Today, the Federal Reserve's monetary policymaking body, the Federal Open Market Committee (FOMC), shocked market participants and central bank observers by refraining from reducing the pace of monthly bond purchases it makes under the open-ended quantitative easing program it introduced exactly a year ago.
The surprise of the week was not the goofy ending to the cliff. It was the minutes from the Fed. The meeting in question took place on 12/12, just 23 days ago. Some very major announcements came as a result of that meeting. A new, and much more aggressive Fed policy was revealed. For the first time ever, the Fed set a target for when monetary policy would change.
When economic historians write about how it happened that under Fed Chair Ben Bernanke the U.S. economy performed worse than it had under any Fed Chair since Eugene Meyer 1930-1933--or maybe, if we are being strict, Arthur Burns 1970-1978--one important reason will be Ben Bernanke's desire to seek consensus within the FOMC instead of doing what his previous academic analyses suggested was the right thing to do.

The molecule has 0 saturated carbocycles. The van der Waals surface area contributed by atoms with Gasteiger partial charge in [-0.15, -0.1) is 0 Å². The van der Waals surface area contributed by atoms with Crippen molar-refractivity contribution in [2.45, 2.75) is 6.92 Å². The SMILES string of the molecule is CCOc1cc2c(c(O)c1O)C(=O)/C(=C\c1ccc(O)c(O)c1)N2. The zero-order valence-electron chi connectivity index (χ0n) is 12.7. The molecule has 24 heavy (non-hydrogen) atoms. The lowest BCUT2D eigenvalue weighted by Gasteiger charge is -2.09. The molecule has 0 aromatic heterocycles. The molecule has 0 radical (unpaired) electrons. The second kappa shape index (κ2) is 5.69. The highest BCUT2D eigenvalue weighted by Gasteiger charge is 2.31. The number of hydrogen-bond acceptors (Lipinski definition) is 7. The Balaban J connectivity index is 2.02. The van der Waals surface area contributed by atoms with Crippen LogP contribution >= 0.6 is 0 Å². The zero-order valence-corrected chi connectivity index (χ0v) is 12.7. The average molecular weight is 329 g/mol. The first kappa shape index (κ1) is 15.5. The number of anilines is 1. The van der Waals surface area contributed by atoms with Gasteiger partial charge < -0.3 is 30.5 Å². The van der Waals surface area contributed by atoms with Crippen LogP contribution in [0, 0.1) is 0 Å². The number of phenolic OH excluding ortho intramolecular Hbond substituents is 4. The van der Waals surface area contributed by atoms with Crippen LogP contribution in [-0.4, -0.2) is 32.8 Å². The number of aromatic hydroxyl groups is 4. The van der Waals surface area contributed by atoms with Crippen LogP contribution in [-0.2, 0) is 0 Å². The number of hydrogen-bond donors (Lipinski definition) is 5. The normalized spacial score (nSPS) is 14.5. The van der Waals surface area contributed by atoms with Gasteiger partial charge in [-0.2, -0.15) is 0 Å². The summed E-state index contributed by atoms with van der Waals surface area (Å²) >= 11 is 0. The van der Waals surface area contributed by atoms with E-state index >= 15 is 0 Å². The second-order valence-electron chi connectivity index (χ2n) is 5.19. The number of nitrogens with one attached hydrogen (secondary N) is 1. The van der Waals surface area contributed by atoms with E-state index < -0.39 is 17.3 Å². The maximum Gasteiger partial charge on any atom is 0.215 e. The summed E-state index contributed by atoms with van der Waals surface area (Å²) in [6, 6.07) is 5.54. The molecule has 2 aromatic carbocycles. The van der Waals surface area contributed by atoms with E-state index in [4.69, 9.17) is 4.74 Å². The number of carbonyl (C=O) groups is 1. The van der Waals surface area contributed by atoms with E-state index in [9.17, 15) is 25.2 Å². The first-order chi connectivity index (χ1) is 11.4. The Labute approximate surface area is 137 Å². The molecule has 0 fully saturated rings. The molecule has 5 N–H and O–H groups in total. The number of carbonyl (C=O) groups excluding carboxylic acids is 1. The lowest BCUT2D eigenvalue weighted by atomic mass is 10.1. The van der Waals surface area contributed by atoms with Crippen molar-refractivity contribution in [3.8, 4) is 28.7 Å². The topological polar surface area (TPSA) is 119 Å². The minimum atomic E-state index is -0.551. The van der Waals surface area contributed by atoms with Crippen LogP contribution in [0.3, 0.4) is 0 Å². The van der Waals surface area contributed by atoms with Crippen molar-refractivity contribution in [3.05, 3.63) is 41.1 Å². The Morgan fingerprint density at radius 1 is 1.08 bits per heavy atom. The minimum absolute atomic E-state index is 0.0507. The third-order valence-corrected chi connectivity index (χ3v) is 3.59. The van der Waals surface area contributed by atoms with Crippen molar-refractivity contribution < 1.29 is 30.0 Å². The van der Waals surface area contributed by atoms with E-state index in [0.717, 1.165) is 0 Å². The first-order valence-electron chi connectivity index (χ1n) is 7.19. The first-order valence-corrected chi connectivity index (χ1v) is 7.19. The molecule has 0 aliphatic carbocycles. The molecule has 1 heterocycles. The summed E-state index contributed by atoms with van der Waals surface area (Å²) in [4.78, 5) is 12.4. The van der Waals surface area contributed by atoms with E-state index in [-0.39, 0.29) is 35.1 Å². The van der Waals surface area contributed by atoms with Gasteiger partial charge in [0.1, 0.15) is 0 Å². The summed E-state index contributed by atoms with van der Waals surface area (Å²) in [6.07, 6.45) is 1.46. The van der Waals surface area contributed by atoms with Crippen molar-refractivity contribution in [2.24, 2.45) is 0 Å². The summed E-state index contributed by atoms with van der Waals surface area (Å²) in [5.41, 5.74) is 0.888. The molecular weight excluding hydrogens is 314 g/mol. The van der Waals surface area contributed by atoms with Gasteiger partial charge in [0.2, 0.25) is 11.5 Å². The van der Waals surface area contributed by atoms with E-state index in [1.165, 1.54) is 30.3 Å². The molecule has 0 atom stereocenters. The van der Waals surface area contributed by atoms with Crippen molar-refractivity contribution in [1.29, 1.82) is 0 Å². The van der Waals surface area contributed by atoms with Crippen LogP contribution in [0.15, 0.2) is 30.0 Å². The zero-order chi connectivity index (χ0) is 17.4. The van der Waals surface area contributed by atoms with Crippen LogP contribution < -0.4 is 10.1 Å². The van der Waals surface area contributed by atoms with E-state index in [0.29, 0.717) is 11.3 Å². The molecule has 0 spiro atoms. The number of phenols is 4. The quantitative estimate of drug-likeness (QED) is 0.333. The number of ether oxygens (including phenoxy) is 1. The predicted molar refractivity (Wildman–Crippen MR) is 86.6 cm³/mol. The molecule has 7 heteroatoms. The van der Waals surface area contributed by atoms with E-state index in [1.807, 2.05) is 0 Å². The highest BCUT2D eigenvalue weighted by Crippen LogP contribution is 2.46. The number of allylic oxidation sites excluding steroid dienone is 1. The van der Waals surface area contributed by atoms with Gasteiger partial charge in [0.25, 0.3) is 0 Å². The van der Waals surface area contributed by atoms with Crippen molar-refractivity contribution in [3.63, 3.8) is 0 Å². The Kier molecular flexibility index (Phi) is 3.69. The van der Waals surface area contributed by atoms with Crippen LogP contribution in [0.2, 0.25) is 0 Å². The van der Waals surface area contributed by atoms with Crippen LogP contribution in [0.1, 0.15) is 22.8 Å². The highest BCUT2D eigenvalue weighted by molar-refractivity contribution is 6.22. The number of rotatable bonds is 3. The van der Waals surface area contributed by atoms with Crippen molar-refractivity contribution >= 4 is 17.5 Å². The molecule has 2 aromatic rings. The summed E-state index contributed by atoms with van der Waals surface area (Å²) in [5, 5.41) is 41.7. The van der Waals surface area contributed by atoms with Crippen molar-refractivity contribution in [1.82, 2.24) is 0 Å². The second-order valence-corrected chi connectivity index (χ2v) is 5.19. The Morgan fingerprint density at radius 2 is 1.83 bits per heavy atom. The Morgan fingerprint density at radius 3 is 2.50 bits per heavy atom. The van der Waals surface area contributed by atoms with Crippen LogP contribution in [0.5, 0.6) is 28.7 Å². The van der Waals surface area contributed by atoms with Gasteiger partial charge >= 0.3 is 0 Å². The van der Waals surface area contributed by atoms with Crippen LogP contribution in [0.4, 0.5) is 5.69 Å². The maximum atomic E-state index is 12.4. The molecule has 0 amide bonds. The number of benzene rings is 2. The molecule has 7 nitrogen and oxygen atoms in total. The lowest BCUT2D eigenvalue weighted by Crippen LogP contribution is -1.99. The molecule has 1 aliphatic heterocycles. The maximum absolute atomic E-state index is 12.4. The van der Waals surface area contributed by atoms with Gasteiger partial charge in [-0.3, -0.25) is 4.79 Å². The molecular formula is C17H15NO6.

In that context, one cannot but find this from Jon Hilsenrath very worrisome:
With Bernie Sanders's hold on Ben Bernanke in the news today, it's worth repeating that this does not, in any way, threaten the Fed's "independence." The confirmation process is natural, and if Bernanke were to be defeated,
After a big sell-off in the bond market following the last time Federal Reserve Chairman Ben Bernanke made a public appearance (at his testimony before the Joint Economic Committee of Congress on May 22), most expect today's FOMC monetary policy statement to strike a dovish tone and attempt to pare back some of the volat